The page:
Less than half of today’s business-to-business sales professionals have ever weathered a true economic downturn. These folks learned how to sell in the nifty ’90s, which was one of the longest business expansions in U.S. history. Hey, it’s not that hard to hit quota with double-digit market returns and huge growth in the number of new jobs. But what should you do when the economy starts to tap the brakes?
Rule one: Don’t blame the economy. Companies still have to buy goods and services no matter what the economy is doing. They may buy different, they may buy less, but they still have to buy. If you can’t convince prospects that what you’re offering is a solid investment with meaningful return, then maybe the problem lies closer to home.
Let’s look at this a different way. The major objection most reps face during slow times is, “I have no money.” How is that possible? If your customer has no money then they’re out of business. What they are really saying to you is, “Your ideas stink.”
What can you do to close more business in a slowing economy? Start by answering these three questions that will put you back on the path to success. I can’t guarantee that they will work for you, but I can guarantee that they work.
How much energy are you wasting on insignificant activities?
You’ve probably been told that business will improve if you just make more appointments, increase the number of demos, give more presentations and ramp up your number of cold calls. Don’t get me wrong, there is nothing incorrect with increasing these selling activities; especially if you sell low-value products to one time customers.
Experience tells me that chasing everything that looks like an opportunity keeps you busy but makes you very ineffective. You’ll be working hard, but you won’t be working smart. Eventually you’ll burn out your prospects and yourself – toast for two!
Start today by requalifying every prospect and work on cleaning out your funnel. Focus on your best selling opportunities and put your energy there. You’ll create more success by investing the right resources into ten solid opportunities than you will by chasing 25 half-baked leads.
Are you making every conversation count?
Clients and prospects should be impressed with your preparation for every sales call. When you demonstrate that you’ve done your homework it becomes easier to have an open and honest dialogue with you. When the economy slows down, people get nervous. They don’t want to waste time meeting with sales reps unless they see some potential value.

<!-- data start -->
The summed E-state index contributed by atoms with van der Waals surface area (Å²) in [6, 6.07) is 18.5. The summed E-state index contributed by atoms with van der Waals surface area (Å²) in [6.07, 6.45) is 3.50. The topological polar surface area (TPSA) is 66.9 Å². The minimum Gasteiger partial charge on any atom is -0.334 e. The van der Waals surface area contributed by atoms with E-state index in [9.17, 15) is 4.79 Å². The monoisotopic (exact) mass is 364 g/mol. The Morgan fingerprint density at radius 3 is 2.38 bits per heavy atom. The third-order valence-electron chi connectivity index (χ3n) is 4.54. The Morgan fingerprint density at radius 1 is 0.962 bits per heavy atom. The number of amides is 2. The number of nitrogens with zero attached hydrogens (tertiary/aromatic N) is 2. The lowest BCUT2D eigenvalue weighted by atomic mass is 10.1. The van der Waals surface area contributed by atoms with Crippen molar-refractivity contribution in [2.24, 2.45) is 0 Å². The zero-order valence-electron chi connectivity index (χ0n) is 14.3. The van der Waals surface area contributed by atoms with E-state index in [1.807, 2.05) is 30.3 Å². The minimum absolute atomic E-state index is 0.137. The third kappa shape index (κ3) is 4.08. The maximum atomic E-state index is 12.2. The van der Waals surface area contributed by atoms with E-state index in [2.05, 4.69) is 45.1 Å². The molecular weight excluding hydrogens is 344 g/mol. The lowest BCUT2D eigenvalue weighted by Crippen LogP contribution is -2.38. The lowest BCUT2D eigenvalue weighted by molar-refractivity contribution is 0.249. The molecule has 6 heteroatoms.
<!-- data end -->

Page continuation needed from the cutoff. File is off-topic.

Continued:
The “smile-and-dial” mentality of simply pounding on more doors with the same pitch may produce extra appointments. But it also creates the fear that you’re going to sell them something that they don’t need.
Open your next client conversation with this simple phrase, “In preparing for this meeting I took some time to…” Then simply highlight the two or three critical things that you did to prepare and watch what happens to the atmosphere of the call. You will blow away the last rep that opened their meeting by announcing that they were just “checking in” to see if anything new was going on.
The goal is to stop “educating” your customers. They don’t care unless they are engaged. Talking about your company, your products and your reputation will not engage customers. Talk about them, ask about them, provide ideas for them and communicate in terms of them.
Who are you talking about – you or them?
Do you have any questions?
Knowledge is a key ingredient to sales success, especially in a slowing economy. The more you demonstrate knowledge, the more prospects will take time to listen. And the best way to establish expertise is not by pitching features; it’s by asking questions. Questions that can differentiate the value you bring to every call.
Many reps fall into the common trap of asking questions that are self serving. “What does your purchasing process look like?,” is a mind numbing, self serving question that doesn’t create new insights. Your customer hears these types of questions every day and they bring zero value to the dialogue.
Instead ask questions that get customers to stop and think. Ask questions they haven’t been asked before. Ask questions that get the customer to pause and say, “That’s a really good question.”
Creating high impact questions takes extra time. But it’s worth every minute. Start investing sixty percent of your time doing research, forty percent of your time making calls. I know this contradicts traditional wisdom, but this isn’t a traditional selling environment.
Don’t pick up the phone or walk into the lobby until you’re absolutely ready to engage in a meaningful dialogue. You’re not going to get a second chance in a slowing economy, so make sure every one counts!